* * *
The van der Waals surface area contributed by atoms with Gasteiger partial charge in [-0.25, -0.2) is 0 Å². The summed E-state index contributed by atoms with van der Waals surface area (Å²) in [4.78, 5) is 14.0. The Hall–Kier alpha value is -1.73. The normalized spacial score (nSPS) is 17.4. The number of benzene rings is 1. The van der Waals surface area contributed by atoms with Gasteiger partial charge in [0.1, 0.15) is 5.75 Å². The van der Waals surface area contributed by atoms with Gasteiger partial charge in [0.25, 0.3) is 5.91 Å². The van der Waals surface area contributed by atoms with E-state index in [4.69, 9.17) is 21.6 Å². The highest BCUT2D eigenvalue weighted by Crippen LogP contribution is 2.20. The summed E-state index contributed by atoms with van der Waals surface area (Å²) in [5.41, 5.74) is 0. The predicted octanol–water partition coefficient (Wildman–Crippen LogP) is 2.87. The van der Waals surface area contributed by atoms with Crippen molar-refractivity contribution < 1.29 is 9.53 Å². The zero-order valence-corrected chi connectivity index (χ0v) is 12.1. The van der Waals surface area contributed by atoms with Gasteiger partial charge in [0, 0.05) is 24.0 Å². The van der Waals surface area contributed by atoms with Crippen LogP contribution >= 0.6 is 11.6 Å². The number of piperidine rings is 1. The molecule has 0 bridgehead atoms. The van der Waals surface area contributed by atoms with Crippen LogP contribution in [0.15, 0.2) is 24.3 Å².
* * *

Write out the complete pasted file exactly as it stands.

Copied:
The van der Waals surface area contributed by atoms with Gasteiger partial charge in [-0.25, -0.2) is 0 Å². The summed E-state index contributed by atoms with van der Waals surface area (Å²) in [4.78, 5) is 14.0. The Hall–Kier alpha value is -1.73. The normalized spacial score (nSPS) is 17.4. The number of benzene rings is 1. The van der Waals surface area contributed by atoms with Gasteiger partial charge in [0.1, 0.15) is 5.75 Å². The van der Waals surface area contributed by atoms with Gasteiger partial charge in [0.25, 0.3) is 5.91 Å². The van der Waals surface area contributed by atoms with E-state index in [4.69, 9.17) is 21.6 Å². The highest BCUT2D eigenvalue weighted by Crippen LogP contribution is 2.20. The summed E-state index contributed by atoms with van der Waals surface area (Å²) in [5.41, 5.74) is 0. The predicted octanol–water partition coefficient (Wildman–Crippen LogP) is 2.87. The van der Waals surface area contributed by atoms with Crippen molar-refractivity contribution < 1.29 is 9.53 Å². The zero-order valence-corrected chi connectivity index (χ0v) is 12.1. The van der Waals surface area contributed by atoms with Gasteiger partial charge in [0, 0.05) is 24.0 Å². The van der Waals surface area contributed by atoms with Crippen LogP contribution >= 0.6 is 11.6 Å². The number of piperidine rings is 1. The molecule has 0 bridgehead atoms. The van der Waals surface area contributed by atoms with Crippen LogP contribution in [0.15, 0.2) is 24.3 Å².